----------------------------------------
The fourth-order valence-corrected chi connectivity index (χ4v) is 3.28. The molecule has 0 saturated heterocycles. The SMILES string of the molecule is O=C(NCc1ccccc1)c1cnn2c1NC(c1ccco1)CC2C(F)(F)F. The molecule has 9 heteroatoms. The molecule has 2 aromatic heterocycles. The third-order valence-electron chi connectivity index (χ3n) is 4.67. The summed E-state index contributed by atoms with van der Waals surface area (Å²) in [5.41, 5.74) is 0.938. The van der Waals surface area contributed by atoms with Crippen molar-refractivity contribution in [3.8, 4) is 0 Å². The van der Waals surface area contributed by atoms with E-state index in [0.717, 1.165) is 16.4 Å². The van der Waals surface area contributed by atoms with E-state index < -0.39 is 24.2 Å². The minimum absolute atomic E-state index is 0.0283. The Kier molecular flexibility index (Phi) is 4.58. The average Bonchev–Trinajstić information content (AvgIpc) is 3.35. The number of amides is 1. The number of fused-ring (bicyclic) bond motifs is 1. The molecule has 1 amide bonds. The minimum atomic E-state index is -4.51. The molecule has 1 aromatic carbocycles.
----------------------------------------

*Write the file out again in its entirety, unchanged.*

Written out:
The fourth-order valence-corrected chi connectivity index (χ4v) is 3.28. The molecule has 0 saturated heterocycles. The SMILES string of the molecule is O=C(NCc1ccccc1)c1cnn2c1NC(c1ccco1)CC2C(F)(F)F. The molecule has 9 heteroatoms. The molecule has 2 aromatic heterocycles. The third-order valence-electron chi connectivity index (χ3n) is 4.67. The summed E-state index contributed by atoms with van der Waals surface area (Å²) in [5.41, 5.74) is 0.938. The van der Waals surface area contributed by atoms with Crippen molar-refractivity contribution in [3.8, 4) is 0 Å². The van der Waals surface area contributed by atoms with E-state index in [0.717, 1.165) is 16.4 Å². The van der Waals surface area contributed by atoms with E-state index < -0.39 is 24.2 Å². The minimum absolute atomic E-state index is 0.0283. The Kier molecular flexibility index (Phi) is 4.58. The average Bonchev–Trinajstić information content (AvgIpc) is 3.35. The number of amides is 1. The number of fused-ring (bicyclic) bond motifs is 1. The molecule has 1 amide bonds. The minimum atomic E-state index is -4.51. The molecule has 1 aromatic carbocycles.